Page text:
At the age of nine, Issac J. Bailey saw his hero, his eldest brother, taken away in handcuffs, not to return from prison for thirty-two years. Bailey tells the story of their relationship and of his experience living in a family suffering from guilt and shame in his book, "My Brother Moochie: Regaining Dignity in the Midst of Crime, Poverty, and Racism in the American South." Drawing on sociological research as well as his expertise as a journalist, he seeks to answer the crucial question of why Moochie and many other young black men, including half of the ten boys in his own family, end up in the criminal justice system.
What role do poverty, race, and faith play? What effect does living in the South, in the Bible Belt, have? And why is their experience understood as an acceptable trope for black men, while white people who commit crimes are never seen in this generalized way?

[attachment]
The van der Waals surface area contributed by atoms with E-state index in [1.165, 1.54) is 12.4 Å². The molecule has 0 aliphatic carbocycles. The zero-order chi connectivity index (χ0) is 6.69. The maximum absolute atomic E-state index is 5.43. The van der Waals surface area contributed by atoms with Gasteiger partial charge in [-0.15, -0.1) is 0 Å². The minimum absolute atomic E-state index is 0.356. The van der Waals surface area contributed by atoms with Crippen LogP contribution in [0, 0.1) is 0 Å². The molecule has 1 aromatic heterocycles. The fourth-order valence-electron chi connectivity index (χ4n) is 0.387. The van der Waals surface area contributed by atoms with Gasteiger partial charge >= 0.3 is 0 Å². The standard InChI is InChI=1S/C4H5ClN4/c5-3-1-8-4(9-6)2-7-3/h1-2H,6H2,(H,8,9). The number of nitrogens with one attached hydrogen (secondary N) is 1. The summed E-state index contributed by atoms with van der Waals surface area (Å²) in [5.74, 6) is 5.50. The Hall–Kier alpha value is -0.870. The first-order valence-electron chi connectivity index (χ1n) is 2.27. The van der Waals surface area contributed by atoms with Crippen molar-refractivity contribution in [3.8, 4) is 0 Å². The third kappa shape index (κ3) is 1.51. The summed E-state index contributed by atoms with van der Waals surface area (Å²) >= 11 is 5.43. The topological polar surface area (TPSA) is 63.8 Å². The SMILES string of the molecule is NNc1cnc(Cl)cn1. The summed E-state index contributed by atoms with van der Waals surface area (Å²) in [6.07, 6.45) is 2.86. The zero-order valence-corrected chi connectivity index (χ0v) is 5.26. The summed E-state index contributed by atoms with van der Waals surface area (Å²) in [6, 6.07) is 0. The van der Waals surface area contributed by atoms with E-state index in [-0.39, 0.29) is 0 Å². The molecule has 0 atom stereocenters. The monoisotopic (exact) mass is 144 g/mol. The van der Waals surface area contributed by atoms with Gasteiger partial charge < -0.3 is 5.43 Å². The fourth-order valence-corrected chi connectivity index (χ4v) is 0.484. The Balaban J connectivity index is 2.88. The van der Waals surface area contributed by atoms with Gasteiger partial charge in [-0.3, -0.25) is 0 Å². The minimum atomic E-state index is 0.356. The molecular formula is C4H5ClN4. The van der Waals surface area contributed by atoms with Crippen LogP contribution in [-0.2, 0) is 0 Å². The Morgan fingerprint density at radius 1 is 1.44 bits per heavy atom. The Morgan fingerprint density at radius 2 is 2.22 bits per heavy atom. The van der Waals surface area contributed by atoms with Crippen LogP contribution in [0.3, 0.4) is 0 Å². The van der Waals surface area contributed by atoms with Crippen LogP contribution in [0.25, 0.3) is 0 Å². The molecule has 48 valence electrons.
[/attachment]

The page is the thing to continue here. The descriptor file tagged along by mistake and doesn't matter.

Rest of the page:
Issac J. Bailey was born in St. Stephen, South Carolina, and holds a degree in psychology from Davidson College in North Carolina. Having trained at the prestigious Poynter Institute for journalists in St. Petersburg, Florida, he has been a professional journalist for twenty years. He has taught applied ethics at Coastal Carolina University and, as a Nieman Fellow at Harvard, has taught journalism at Harvard Summer School.